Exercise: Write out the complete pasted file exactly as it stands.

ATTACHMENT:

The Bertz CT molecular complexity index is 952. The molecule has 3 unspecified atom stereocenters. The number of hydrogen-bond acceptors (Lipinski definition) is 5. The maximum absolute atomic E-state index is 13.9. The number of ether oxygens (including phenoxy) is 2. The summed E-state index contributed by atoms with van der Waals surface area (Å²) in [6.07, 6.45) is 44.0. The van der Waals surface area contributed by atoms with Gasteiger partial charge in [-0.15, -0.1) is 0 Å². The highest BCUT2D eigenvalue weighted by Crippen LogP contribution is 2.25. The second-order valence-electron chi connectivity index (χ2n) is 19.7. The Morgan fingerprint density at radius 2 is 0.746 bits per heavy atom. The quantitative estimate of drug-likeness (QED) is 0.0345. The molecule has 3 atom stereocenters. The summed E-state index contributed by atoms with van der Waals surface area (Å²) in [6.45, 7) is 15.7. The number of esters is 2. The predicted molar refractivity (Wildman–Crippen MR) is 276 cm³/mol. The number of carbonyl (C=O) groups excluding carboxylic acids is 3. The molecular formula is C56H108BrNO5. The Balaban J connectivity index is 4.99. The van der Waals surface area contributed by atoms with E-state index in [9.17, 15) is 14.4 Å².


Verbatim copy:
The Bertz CT molecular complexity index is 952. The molecule has 3 unspecified atom stereocenters. The number of hydrogen-bond acceptors (Lipinski definition) is 5. The maximum absolute atomic E-state index is 13.9. The number of ether oxygens (including phenoxy) is 2. The summed E-state index contributed by atoms with van der Waals surface area (Å²) in [6.07, 6.45) is 44.0. The van der Waals surface area contributed by atoms with Gasteiger partial charge in [-0.15, -0.1) is 0 Å². The highest BCUT2D eigenvalue weighted by Crippen LogP contribution is 2.25. The second-order valence-electron chi connectivity index (χ2n) is 19.7. The Morgan fingerprint density at radius 2 is 0.746 bits per heavy atom. The quantitative estimate of drug-likeness (QED) is 0.0345. The molecule has 3 atom stereocenters. The summed E-state index contributed by atoms with van der Waals surface area (Å²) in [6.45, 7) is 15.7. The number of esters is 2. The predicted molar refractivity (Wildman–Crippen MR) is 276 cm³/mol. The number of carbonyl (C=O) groups excluding carboxylic acids is 3. The molecular formula is C56H108BrNO5. The Balaban J connectivity index is 4.99. The van der Waals surface area contributed by atoms with E-state index in [9.17, 15) is 14.4 Å².